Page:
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Friday, September 29, 2023

Study: Insects first to inhabit land 400 million years ago

Students would need a big sandal to swat at the insects that ruled 400 million years ago. 

UF worked with more than 100 researchers from around the world to discover that insects were among the first inhabitants to rule the land in a prehistoric time, according to a study released Friday.

Researchers reconstructed the insect tree of life by examining roughly 144 species and DNA sequences, including 1,500 genes, resulting in date estimates of origin and relationships between all major insect categories.

Akito Kawahara, co-author of the study published in the Science Magazine, wrote in an email that although insects constitute more than 1 million described species on the planet, very little is known about how the groups are related.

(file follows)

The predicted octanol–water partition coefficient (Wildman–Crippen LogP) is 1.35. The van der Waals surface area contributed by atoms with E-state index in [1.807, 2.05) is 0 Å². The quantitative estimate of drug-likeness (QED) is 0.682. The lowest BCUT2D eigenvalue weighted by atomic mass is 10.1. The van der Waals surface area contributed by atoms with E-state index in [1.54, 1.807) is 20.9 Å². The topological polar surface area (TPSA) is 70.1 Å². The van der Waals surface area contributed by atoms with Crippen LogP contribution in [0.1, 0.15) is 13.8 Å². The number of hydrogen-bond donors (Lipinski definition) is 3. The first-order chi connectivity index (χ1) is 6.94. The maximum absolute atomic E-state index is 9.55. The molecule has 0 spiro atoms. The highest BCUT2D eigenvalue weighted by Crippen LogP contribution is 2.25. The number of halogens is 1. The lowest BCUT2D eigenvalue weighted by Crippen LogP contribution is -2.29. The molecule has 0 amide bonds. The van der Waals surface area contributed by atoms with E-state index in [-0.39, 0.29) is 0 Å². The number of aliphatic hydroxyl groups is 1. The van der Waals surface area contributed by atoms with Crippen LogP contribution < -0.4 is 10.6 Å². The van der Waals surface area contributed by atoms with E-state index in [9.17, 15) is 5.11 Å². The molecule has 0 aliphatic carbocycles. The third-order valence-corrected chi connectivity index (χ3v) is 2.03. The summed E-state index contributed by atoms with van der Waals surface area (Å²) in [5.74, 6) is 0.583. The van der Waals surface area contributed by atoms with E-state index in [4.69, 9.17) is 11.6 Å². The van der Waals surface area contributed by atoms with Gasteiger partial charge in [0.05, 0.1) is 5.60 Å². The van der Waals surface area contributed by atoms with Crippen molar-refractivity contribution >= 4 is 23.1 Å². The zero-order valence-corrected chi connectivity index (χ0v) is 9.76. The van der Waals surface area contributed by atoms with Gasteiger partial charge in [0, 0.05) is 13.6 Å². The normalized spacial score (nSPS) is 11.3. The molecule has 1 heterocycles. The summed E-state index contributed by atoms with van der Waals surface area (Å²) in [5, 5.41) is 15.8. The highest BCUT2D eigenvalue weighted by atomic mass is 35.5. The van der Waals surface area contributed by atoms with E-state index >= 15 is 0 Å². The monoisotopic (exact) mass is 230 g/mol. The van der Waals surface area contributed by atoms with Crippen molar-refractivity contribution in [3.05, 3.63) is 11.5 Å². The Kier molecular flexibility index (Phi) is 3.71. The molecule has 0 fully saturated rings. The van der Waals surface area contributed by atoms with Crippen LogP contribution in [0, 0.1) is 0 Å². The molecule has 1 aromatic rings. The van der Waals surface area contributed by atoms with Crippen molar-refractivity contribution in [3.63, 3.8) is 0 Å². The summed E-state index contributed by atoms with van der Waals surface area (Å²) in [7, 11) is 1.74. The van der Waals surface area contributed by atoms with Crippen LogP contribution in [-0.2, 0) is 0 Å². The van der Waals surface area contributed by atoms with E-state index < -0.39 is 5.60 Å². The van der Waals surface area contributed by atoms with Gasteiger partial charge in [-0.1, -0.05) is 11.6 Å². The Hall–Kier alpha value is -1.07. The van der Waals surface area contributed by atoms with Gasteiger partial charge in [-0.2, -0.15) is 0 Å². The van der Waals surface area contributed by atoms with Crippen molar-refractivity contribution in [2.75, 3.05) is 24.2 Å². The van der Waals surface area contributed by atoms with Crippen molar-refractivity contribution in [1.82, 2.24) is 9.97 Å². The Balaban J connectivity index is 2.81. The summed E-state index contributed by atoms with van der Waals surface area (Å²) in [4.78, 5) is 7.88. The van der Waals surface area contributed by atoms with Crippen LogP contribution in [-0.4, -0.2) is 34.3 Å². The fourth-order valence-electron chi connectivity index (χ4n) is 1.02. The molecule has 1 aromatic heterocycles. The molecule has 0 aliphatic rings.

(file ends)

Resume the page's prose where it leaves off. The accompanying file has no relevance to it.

“A ‘tree of life’ for insects is the first step in understanding more about insects,” Kawahara said. “Without this firm understanding, it is hard to develop pesticides, medicines, help pollinators, etc.”

Mason Russo, a UF entomology sophomore, said past insect populations were known to be a lot bigger due to oxygen levels.

“Oxygen levels have decreased, so it makes sense that there were more millions of years ago,” the 20-year-old said.

The study is researchers’ best estimate, based on molecular DNA and fossils, Kawahara said. The study also found that the diversification of insects is related to the evolution of winged species. 

“It was a major international effort by researchers across disciplines,” Kawahara said.

[A version of this story ran on page 5 on 11/12/2014]

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